In their epistolary introduction on Sholem Aleichem, Irving Howe sets the tone for his declaration of Jewishness by noting that he has an “uneasy feeling” that he has discovered a Sholem Aleichem that has “seldom been encountered.” Howe says what no-one wants to hear; namely, that Sholem Aleichem “turns out to be imagining, beneath the scrim of his playfulness and at the center of his humor, a world of uncertainty, shifting perception, anxiety, even terror”(vii).
Howe uncovers and shares something shocking about Aleichem. He then akes the newly perplexed reader by the hand. After disclosing what has been repressed about Aleichem, he compassionately notes: “Let no innocent reader be alarmed: the stories are just as funny as everyone has said. But they now seem to me funny in a way that almost no one has said.”
Reading this sentence, I could not help but think of how Martin Heidegger, the celebrated German philosopher, speaks in his talk “What is metaphysics?” Here Howe acts like Heidegger when he performs, like and unlike Heidegger, what Heidegger would call the “nihilation of the Nothing.” What happens for Howe, as a reader of Aleichem, is that the world he, the reader, lives in – the world of Sholem Aleichem – is “now” different. It has been nihilated by suffering and unspeakable horror (which Howe assocaites with the scars of Pogroms, violence, anti-Semitism, and an existential experience of everything become strange, unfamiliar…all of a sudden). In this moment of nihilation, the fictional world of Aleichem’s schlemiels is funny, but it is no longer the same.
Aleichem’s “Kasrilevke” – his Chelm full of Schlemiels – is nihilated by the nothing. Howe tells us, however, that the world of Sholem Aleichem’s stories is still funny. In other words, Kasrilevke (Aleichem’s Chelm) remains funny, but it is other: the world of Sholem Aleichem’s stories is “funny” but “in a way that almost no one has said.”
If we listen closely to this line, we can see that Howe’s line sounds stupefied at its uniqueness. But, in truth, it is so only because, in his reading experience of Aleichem, he has lost his belief in Aleichem’s laughter through tears (his “folksy” Chelm) and is fascinated with witnessing a terror that, he argues, permeates Aleichem’s fictional world.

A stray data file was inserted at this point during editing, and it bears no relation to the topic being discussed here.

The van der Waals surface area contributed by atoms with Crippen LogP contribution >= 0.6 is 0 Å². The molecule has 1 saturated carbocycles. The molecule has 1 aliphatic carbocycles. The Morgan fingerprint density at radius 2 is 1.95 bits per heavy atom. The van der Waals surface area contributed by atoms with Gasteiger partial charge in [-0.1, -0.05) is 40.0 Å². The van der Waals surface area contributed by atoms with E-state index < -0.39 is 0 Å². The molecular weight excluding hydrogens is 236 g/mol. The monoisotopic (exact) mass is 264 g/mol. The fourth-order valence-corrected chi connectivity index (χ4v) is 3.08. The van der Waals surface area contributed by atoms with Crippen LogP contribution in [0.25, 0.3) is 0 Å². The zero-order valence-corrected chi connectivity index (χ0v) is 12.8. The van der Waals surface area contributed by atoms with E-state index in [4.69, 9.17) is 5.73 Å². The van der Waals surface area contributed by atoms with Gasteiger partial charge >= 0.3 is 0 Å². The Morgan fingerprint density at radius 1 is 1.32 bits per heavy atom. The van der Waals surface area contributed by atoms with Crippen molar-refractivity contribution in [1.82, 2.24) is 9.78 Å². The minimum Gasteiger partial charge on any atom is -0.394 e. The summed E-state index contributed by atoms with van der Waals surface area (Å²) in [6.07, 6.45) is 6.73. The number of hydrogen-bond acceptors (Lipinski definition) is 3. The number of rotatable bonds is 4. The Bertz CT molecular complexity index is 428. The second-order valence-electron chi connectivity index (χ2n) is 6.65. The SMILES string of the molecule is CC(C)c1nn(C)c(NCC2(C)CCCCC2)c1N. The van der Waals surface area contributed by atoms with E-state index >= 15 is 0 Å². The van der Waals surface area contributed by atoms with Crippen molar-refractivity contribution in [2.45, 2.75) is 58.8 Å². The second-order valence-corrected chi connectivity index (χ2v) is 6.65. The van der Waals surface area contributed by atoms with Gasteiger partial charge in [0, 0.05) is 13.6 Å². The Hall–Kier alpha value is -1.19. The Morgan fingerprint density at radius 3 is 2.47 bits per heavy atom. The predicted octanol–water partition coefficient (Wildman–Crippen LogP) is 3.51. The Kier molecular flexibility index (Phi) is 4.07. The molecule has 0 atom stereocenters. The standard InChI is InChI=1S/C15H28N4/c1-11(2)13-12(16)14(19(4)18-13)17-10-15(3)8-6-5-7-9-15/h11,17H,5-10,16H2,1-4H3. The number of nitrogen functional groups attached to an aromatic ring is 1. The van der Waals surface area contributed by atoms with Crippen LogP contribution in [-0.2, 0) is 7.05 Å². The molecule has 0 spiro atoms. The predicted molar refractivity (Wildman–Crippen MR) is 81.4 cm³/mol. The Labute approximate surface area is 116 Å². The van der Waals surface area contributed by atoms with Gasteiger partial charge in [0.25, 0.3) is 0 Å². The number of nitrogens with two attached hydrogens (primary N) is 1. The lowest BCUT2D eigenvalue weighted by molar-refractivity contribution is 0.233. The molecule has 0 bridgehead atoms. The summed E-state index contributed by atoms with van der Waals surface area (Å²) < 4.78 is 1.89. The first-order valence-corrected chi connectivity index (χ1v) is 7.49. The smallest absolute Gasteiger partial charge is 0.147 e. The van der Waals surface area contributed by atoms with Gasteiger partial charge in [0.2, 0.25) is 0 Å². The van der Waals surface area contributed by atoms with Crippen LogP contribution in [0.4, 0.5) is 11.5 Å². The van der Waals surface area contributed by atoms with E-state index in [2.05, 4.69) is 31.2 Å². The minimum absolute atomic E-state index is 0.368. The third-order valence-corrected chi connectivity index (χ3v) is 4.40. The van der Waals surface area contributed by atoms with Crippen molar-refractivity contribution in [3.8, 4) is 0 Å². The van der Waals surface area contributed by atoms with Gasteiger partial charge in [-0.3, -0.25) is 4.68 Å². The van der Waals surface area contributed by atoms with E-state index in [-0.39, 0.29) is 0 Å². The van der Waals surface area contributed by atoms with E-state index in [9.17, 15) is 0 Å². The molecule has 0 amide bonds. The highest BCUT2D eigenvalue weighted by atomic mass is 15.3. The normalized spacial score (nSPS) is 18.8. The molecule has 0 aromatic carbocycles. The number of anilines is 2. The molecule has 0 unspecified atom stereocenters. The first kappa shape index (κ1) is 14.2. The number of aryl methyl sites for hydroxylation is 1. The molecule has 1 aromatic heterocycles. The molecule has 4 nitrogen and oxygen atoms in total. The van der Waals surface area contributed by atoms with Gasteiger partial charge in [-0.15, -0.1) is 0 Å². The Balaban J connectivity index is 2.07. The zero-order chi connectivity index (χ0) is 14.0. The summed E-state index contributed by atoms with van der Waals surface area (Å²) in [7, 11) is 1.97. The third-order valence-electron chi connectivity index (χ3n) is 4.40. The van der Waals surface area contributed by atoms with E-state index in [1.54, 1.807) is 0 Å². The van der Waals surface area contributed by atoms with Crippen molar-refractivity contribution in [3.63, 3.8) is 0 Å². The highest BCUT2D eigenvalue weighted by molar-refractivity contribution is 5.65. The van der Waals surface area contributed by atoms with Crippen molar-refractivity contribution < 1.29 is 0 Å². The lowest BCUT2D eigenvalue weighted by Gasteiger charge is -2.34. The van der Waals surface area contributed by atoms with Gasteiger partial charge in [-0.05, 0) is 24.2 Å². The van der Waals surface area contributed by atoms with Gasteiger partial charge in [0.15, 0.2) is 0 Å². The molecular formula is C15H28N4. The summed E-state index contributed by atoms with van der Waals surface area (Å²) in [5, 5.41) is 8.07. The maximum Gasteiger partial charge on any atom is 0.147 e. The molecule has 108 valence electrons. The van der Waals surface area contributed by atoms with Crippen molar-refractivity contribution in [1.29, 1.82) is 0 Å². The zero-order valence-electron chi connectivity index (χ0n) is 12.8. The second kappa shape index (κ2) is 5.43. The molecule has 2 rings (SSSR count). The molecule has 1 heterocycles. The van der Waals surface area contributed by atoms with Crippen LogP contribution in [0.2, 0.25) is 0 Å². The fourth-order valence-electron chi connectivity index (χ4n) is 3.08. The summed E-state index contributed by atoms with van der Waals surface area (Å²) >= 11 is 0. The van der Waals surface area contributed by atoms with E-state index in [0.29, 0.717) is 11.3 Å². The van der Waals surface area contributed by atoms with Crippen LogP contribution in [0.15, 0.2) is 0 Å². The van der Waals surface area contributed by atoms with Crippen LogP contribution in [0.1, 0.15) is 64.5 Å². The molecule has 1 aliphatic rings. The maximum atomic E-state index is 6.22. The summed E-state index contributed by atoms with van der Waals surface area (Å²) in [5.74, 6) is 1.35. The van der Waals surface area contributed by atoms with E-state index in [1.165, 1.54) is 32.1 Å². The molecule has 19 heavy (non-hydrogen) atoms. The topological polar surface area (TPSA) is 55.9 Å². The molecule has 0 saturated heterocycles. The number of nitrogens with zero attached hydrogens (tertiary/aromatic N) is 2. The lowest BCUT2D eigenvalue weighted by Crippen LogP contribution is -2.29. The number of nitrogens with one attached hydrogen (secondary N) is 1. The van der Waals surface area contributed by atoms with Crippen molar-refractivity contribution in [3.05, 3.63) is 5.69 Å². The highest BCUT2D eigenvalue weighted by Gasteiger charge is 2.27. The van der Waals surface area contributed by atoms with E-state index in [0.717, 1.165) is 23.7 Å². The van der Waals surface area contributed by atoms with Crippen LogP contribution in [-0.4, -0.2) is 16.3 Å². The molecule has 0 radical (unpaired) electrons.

But though it is “other,” Aleichem’s world remains comic; in other words, one has not totally lost one’s kitschy relation to the world of Sholem Aleichem by this shocking realization. One is still, so to speak, Jewish if one identifies with folksy humor and schlemiels. But this identification is of the masses while Irving Howe’s identification is with those who scrutinized themselves. These special readers find that Aleichem shows us what we don’t want too see: the suffering that ruptures our history. As Howe wants to remind us, Jewish history, like Aleichem’s stories, is full of rupture. In other words, Chelm and Kasrikevke, the fictional worlds of schlemiels, are still funny and familiar yet they are also…. “now” unfamiliar.
Howe reiterates this existential astonishment after noting that the Yiddish Critic S. Niger, which he and Eliezer Greenberg “anthologized in our Voices from the Yiddish, thought that Aleichem was a “writer of tenderness and cleverness, with a profound grasp of Jewish life.” Howe says that, at this moment something has changed. This is not “the Sholem Aleichem I now see.”
Howe’s movements from this to the next sentence are astonishing. After reading this, Howe asks Wisse: “Is my view a distortion, the kind induced by modernist bias and training?” Following this he acknowledges that he may be overreaching in his claims for Aleichem’s Jewish humor: “I am aware of that danger and try to check my self, but still…”
Strangely enough, Howe incriminates himself and his obsession with crying through laughter. He must report what he sees in Aleichem despite the fact that it goes against the grain of the community and despite the fact that he fears Wisse will accuse him of a “modernist bias.”
Howe goes on to insist that what we find in Aleichem is not “merely a folk voice” but a “self-conscious disciplined artist.” Aleichem is not a “folksy tickler.” And in addtion to him being a “self-conscious disciplined artist,” Aleichem, like “all great humorists, he attaches himself to the disorder which lies beneath the apparent order of the universe, to the madness beneath the apparent sanity. In many of the stories one hears the timbre of the problematic.”
Speaking directly to Wisse’s work on the schlemiel, Howe claims that, based on his experience of the nihilation of the kitschy, folikish aspect of Sholem Aleichem’s stories/world, he can now state the generalization that the “Chelm stories, Herschel Ostropolier stories, the Hasidic tales, even sometimes the folk songs, all have their undercurrents of darkness.”
Will Wisse agree with this crying through laughter which challenges the schlemiel’s laughter through tears? Will she agree with Howe’s reading of the schlemiel? In the next blog, we will address this question and look into how she addresses it. This will help us to better understand the similarities and differences between them regarding the schlemiel and Jewishness itself.